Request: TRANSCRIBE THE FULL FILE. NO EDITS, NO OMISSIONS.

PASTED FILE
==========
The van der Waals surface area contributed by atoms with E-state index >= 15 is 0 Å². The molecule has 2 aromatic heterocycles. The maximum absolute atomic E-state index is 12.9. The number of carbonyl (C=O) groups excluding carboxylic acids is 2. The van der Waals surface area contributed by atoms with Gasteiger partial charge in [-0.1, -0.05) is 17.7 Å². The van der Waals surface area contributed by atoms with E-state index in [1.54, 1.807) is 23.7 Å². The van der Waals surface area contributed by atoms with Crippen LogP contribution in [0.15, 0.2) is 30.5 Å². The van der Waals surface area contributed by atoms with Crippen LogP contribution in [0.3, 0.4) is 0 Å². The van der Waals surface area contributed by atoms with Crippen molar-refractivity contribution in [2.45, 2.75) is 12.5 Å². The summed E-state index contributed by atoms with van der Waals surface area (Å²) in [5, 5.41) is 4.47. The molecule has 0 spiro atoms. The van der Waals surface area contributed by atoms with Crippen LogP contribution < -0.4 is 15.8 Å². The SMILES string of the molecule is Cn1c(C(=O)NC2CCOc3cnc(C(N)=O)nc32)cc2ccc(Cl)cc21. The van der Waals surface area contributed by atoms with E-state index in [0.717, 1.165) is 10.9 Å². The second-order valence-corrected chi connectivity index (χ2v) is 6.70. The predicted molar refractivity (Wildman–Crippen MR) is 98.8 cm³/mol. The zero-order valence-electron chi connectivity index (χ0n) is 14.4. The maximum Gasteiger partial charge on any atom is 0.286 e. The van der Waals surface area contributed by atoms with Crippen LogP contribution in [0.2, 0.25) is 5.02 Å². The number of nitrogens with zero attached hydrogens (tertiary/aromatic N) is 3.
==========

The van der Waals surface area contributed by atoms with E-state index >= 15 is 0 Å². The molecule has 2 aromatic heterocycles. The maximum absolute atomic E-state index is 12.9. The number of carbonyl (C=O) groups excluding carboxylic acids is 2. The van der Waals surface area contributed by atoms with Gasteiger partial charge in [-0.1, -0.05) is 17.7 Å². The van der Waals surface area contributed by atoms with E-state index in [1.54, 1.807) is 23.7 Å². The van der Waals surface area contributed by atoms with Crippen LogP contribution in [0.15, 0.2) is 30.5 Å². The van der Waals surface area contributed by atoms with Crippen LogP contribution in [0.3, 0.4) is 0 Å². The van der Waals surface area contributed by atoms with Crippen molar-refractivity contribution in [2.45, 2.75) is 12.5 Å². The summed E-state index contributed by atoms with van der Waals surface area (Å²) in [5, 5.41) is 4.47. The molecule has 0 spiro atoms. The van der Waals surface area contributed by atoms with Crippen LogP contribution < -0.4 is 15.8 Å². The SMILES string of the molecule is Cn1c(C(=O)NC2CCOc3cnc(C(N)=O)nc32)cc2ccc(Cl)cc21. The van der Waals surface area contributed by atoms with E-state index in [0.717, 1.165) is 10.9 Å². The second-order valence-corrected chi connectivity index (χ2v) is 6.70. The predicted molar refractivity (Wildman–Crippen MR) is 98.8 cm³/mol. The zero-order valence-electron chi connectivity index (χ0n) is 14.4. The maximum Gasteiger partial charge on any atom is 0.286 e. The van der Waals surface area contributed by atoms with Crippen LogP contribution in [0.2, 0.25) is 5.02 Å². The number of nitrogens with zero attached hydrogens (tertiary/aromatic N) is 3.